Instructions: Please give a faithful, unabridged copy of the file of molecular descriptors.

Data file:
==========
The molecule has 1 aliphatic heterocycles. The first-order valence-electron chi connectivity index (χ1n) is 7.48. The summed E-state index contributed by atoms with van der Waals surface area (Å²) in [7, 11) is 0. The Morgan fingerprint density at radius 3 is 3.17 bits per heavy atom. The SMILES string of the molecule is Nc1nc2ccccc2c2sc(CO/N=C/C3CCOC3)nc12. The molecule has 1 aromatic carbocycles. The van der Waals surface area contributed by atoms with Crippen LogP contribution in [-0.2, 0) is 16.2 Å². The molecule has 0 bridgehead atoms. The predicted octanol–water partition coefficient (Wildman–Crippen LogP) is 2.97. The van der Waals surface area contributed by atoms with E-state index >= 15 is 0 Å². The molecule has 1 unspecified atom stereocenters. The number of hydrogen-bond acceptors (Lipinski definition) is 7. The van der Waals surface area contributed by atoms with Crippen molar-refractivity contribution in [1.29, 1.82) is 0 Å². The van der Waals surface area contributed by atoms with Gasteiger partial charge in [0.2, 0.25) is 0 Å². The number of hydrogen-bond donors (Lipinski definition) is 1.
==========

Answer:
The molecule has 1 aliphatic heterocycles. The first-order valence-electron chi connectivity index (χ1n) is 7.48. The summed E-state index contributed by atoms with van der Waals surface area (Å²) in [7, 11) is 0. The Morgan fingerprint density at radius 3 is 3.17 bits per heavy atom. The SMILES string of the molecule is Nc1nc2ccccc2c2sc(CO/N=C/C3CCOC3)nc12. The molecule has 1 aromatic carbocycles. The van der Waals surface area contributed by atoms with Crippen LogP contribution in [-0.2, 0) is 16.2 Å². The molecule has 0 bridgehead atoms. The predicted octanol–water partition coefficient (Wildman–Crippen LogP) is 2.97. The van der Waals surface area contributed by atoms with E-state index >= 15 is 0 Å². The molecule has 1 unspecified atom stereocenters. The number of hydrogen-bond acceptors (Lipinski definition) is 7. The van der Waals surface area contributed by atoms with Crippen molar-refractivity contribution in [1.29, 1.82) is 0 Å². The van der Waals surface area contributed by atoms with Gasteiger partial charge in [0.2, 0.25) is 0 Å². The number of hydrogen-bond donors (Lipinski definition) is 1.